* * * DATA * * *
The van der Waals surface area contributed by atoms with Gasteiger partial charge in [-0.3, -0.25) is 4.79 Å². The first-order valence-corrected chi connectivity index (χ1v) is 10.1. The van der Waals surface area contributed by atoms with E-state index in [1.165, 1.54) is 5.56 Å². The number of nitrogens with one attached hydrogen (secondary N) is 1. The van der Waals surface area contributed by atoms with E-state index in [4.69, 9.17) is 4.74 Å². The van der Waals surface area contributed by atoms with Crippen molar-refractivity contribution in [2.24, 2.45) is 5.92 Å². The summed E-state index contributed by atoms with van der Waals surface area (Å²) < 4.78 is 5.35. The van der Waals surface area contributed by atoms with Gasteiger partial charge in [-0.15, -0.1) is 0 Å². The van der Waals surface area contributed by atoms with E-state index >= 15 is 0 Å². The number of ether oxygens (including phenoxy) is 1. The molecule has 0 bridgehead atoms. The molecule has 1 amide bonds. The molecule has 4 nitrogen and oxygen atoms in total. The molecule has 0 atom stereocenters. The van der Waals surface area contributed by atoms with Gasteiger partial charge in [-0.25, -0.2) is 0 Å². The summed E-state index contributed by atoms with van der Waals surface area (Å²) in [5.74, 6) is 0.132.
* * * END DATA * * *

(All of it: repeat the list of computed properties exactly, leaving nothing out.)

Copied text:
The van der Waals surface area contributed by atoms with Gasteiger partial charge in [-0.3, -0.25) is 4.79 Å². The first-order valence-corrected chi connectivity index (χ1v) is 10.1. The van der Waals surface area contributed by atoms with E-state index in [1.165, 1.54) is 5.56 Å². The number of nitrogens with one attached hydrogen (secondary N) is 1. The van der Waals surface area contributed by atoms with E-state index in [4.69, 9.17) is 4.74 Å². The van der Waals surface area contributed by atoms with Crippen molar-refractivity contribution in [2.24, 2.45) is 5.92 Å². The summed E-state index contributed by atoms with van der Waals surface area (Å²) < 4.78 is 5.35. The van der Waals surface area contributed by atoms with Gasteiger partial charge in [-0.15, -0.1) is 0 Å². The van der Waals surface area contributed by atoms with E-state index >= 15 is 0 Å². The number of ether oxygens (including phenoxy) is 1. The molecule has 0 bridgehead atoms. The molecule has 1 amide bonds. The molecule has 4 nitrogen and oxygen atoms in total. The molecule has 0 atom stereocenters. The van der Waals surface area contributed by atoms with Gasteiger partial charge in [-0.25, -0.2) is 0 Å². The summed E-state index contributed by atoms with van der Waals surface area (Å²) in [5.74, 6) is 0.132.